Aging in Thailand and Family, Religion, & Wellbeing in India: Video Transcript

Desmond Dixon [Chemical Engineering major, Class of 2017; Thailand Trip]: One of the big reasons why I wanted to go on this trip was to get an idea of their culture and their way of life, to see if it’s something that I really might be interested in, because that is a really big life decision.

Morgan Liddic [Gerontology major, Class of 2016; Thailand Trip]: There are not many study abroad programs that were geared toward my major. I thought it was going to be a really eye-opening experience for me since I had never been abroad.

Timothy Ovia [Psychology major, Class of 2015; India Trip]: I wanted to have a study abroad experience that I could speak to. It's an experience that you just won't get from being a part of any other organization that's here in the States.

Eric Leon [Psychology and Philosophy majors, Class of 2015; India Trip]: This helped me because it was both in psychology and abroad, so two birds with one stone, I thought.

Nikhitha Karakarala [Psychology major, Class of 2015; India Trip]: I wanted to go back and experience it in a lens, like a psychological lens, just because of the program's overall theme of mental health and family, as well as religion.

Elizabeth Spidel [Nursing major, Class of 2016; India Trip]: Nursing, the psych part, and the religion part kind of intertwined together to really help me with personal relations.

Kate de Medeiros [Robert H. and Nancy J. Blayney Professor of Gerontology; Thailand Trip]: Our goals and objectives for the 'Aging in Thailand' experience was really to get them to, first of all, see another culture through their eyes and through that other culture's eyes, but also to really become in tune with the fact that the world is aging.

Vaishali Raval [Associate Professor of Psychology; India Trip]: To allow students to immerse in a culture that was very different from their own and to engage in scholarly literature related to families, health, and well-being, and then being able to go to the country itself and experience some of those things for themselves.

Liz Wilson [Professor of Comparative Religion; India Trip]: For example, we went to departments of psychology and counseling centers and nongovernmental organizations, nonprofit organizations, feminist organizations, as well as temples and mosques and historical sites.

Nikhitha Karakarala [India Trip]: We went to the Taj Mahal, which was a really, really cool experience.

Desmond Dixon [Thailand Trip]: We had a class on their biggest religion which is Buddhism, we had a class on Thai dancing, and my favorite class was the cooking class.

Kate de Medeiros [Thailand Trip]: We had people zip lining, riding elephants. They were a fearless group.

Timothy Ovia [India Trip]: Once we interacted with the people that were indigenous to India, particularly Bangalore, it definitely helped get that humanistic perspective.

Elizabeth Spidel [India Trip]: They have these little cars called tuk-tuks that are just open-sided taxis that you can squeeze as many people in there as you can.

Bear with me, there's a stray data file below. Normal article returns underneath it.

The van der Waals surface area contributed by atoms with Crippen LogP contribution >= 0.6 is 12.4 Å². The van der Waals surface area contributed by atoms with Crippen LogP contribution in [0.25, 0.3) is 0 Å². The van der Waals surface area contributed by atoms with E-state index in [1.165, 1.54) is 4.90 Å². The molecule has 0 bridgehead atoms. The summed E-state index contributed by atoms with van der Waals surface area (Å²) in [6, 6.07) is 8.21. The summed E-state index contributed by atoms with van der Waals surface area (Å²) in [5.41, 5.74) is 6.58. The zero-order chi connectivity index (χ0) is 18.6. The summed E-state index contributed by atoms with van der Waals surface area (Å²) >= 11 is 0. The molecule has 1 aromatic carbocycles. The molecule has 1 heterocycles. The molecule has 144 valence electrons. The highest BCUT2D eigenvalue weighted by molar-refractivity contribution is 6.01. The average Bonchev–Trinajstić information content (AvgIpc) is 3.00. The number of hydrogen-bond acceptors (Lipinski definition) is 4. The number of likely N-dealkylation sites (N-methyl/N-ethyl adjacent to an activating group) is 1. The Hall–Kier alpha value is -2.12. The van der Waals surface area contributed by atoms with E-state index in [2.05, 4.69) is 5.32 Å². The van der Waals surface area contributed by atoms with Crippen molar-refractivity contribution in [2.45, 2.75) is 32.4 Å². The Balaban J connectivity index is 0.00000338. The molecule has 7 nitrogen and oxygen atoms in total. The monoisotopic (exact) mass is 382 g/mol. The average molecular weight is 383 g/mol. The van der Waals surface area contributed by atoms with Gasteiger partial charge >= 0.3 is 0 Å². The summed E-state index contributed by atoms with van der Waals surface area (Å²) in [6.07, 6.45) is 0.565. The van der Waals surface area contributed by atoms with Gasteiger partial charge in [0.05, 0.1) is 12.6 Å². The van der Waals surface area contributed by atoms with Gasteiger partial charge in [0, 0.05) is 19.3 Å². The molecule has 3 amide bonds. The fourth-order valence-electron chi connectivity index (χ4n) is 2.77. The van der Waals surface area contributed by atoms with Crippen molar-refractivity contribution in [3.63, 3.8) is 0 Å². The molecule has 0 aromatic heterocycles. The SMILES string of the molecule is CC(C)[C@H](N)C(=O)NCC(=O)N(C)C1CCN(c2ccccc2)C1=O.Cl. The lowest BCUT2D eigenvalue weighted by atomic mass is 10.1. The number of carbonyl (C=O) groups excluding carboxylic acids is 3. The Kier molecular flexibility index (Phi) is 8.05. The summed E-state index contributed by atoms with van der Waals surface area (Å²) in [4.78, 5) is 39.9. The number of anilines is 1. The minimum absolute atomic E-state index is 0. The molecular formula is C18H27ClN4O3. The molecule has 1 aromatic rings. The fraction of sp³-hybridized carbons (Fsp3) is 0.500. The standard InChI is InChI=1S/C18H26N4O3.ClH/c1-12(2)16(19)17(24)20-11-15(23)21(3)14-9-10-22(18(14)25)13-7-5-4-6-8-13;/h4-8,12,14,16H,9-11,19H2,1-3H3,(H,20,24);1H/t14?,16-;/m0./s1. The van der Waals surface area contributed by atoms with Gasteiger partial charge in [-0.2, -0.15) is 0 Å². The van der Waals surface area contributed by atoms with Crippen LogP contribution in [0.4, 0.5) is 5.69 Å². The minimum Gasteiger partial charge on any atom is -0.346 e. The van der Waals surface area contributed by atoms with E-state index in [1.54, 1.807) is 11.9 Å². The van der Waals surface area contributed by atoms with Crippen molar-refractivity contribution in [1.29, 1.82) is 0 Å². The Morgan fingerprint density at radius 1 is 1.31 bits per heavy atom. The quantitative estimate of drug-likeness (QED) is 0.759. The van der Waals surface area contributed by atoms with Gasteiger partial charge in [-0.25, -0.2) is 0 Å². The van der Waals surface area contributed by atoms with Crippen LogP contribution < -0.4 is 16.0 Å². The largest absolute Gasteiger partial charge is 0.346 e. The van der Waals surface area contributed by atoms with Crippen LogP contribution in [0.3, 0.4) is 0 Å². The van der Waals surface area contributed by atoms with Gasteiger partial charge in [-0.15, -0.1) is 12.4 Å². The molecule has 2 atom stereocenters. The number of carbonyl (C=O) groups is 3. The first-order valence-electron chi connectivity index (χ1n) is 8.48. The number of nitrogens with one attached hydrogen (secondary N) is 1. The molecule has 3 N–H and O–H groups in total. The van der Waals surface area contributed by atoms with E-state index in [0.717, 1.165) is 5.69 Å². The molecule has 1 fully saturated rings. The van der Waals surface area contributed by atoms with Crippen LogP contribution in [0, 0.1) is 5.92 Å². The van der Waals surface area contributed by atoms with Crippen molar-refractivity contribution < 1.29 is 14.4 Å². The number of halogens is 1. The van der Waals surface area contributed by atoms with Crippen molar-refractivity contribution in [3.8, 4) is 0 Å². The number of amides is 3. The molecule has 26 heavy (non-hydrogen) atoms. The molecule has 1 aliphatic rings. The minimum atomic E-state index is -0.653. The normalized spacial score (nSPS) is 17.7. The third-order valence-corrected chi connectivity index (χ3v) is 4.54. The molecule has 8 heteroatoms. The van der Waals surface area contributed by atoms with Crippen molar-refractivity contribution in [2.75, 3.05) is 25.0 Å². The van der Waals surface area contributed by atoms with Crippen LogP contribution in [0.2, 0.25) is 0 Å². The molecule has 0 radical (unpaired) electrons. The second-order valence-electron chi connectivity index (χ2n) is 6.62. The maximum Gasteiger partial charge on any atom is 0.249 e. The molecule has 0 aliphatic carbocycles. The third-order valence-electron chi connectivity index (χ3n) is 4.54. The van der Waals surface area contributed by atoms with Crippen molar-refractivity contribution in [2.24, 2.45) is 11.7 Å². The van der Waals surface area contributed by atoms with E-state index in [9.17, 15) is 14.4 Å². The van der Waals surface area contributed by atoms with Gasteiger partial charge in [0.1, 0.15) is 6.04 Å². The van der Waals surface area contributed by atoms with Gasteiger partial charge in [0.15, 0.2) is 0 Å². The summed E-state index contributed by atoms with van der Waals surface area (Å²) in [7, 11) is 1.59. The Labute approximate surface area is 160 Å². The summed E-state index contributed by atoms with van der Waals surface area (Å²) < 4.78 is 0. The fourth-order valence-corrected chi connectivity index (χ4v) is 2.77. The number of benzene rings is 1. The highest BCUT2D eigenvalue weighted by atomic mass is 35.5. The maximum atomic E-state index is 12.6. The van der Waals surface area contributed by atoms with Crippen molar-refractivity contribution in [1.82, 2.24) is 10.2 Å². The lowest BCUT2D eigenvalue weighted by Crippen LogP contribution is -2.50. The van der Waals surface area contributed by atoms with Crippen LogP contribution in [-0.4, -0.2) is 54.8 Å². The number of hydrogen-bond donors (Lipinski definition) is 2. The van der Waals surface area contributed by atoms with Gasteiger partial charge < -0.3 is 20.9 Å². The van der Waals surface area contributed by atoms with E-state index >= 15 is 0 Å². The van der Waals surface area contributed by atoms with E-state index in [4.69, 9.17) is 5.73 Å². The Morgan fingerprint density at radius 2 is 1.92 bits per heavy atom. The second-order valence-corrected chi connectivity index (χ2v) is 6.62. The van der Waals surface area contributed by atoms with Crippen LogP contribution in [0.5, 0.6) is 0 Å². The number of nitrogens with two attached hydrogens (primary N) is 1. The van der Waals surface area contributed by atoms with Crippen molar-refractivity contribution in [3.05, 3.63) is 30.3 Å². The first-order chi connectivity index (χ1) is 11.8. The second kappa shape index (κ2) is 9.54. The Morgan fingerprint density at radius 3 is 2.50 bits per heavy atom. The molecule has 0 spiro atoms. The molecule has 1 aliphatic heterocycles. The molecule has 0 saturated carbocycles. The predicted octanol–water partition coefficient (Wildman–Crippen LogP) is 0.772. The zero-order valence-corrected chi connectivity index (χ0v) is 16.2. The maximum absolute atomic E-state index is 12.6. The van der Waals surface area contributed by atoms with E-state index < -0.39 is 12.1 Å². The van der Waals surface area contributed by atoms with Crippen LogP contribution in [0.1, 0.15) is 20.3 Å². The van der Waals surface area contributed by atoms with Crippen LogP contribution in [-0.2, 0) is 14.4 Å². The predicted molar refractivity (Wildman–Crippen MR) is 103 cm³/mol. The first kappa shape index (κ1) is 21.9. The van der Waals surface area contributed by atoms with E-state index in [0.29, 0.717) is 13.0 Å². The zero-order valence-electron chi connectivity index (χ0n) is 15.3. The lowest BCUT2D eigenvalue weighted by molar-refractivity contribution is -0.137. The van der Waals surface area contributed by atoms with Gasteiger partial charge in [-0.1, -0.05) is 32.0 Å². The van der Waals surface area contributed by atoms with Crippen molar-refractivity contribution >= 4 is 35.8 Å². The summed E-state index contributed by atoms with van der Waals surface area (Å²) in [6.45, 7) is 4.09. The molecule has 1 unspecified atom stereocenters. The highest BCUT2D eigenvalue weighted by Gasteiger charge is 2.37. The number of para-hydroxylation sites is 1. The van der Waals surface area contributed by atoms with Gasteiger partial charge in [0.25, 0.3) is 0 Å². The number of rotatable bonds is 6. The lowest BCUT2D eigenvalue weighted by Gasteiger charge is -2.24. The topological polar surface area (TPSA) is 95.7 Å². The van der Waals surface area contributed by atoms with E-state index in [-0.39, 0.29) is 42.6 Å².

Jennifer Kinney [Professor of Gerontology and Scripps Gerontology Fellow; Thailand Trip]: They were navigating the public transportation system, they were familiar with the food and customs. As a result, I think they each grew in ways that we really admired.

Morgan Liddic [Thailand Trip]: We visited a nursing home, and as my major is gerontology, I was obviously really interested to see how everything was structured, what the facility was going to be like.

Nikhitha Karakarala [India Trip]: One of my favorite experiences was going to the National Institute of Mental Health and Neurosciences. We talked to a psychiatrist there who kind of told us how they deal with clients, and it's something that I would have never learned from a textbook.

Vaishali Raval [India Trip]: I wanted them to experience what that looked like, how that system worked, what people thought of mental health and mental illnesses, what do professionals think of those things, what kind of training was available to professionals, and how does that compare to the system we have here in the United States.

Eric Leon [India Trip]: One of my favorite moments was when I actually met the president of this psychiatric ward in India. He's using these different methods for evaluating patients, and it's something I would never have thought about before to use and implement.

Elizabeth Spidel [India Trip]: One place in particular was called Parivarthan, and it was a counseling center. All of the women there were just like mothers or grandmothers to us, and they gave us specific cases that they had had in the past and they let us read through them as American students.

Timothy Ovia [India Trip]: I feel like studying abroad has really helped me refine my cultural awareness and my cultural sensitivity to these various topics.

Morgan Liddic [Thailand Trip]: Things like policies and government and global health, and other aspects besides just gerontology that apply all around the world.

Eric Leon [India Trip]: There is a real benefit to studying abroad because you're able to learn kind of in a more visceral sense what it is to look at the world in a different way.

Elizabeth Spidel [India Trip]: This trip really helped me with a lot of cultural competence. It's going to make a lot more of a difference in my career path with psychology.

Nikhitha Karakarala [India Trip]: I see things on a more global scale. My views are broadened; I'm more critical of what I'm reading, I'm a better critical consumer of information, I think.

Desmond Dixon [Thailand Trip]: It helped me like look at a different perspective, just a different view of life. It made me want to be a better person.

[February 2015]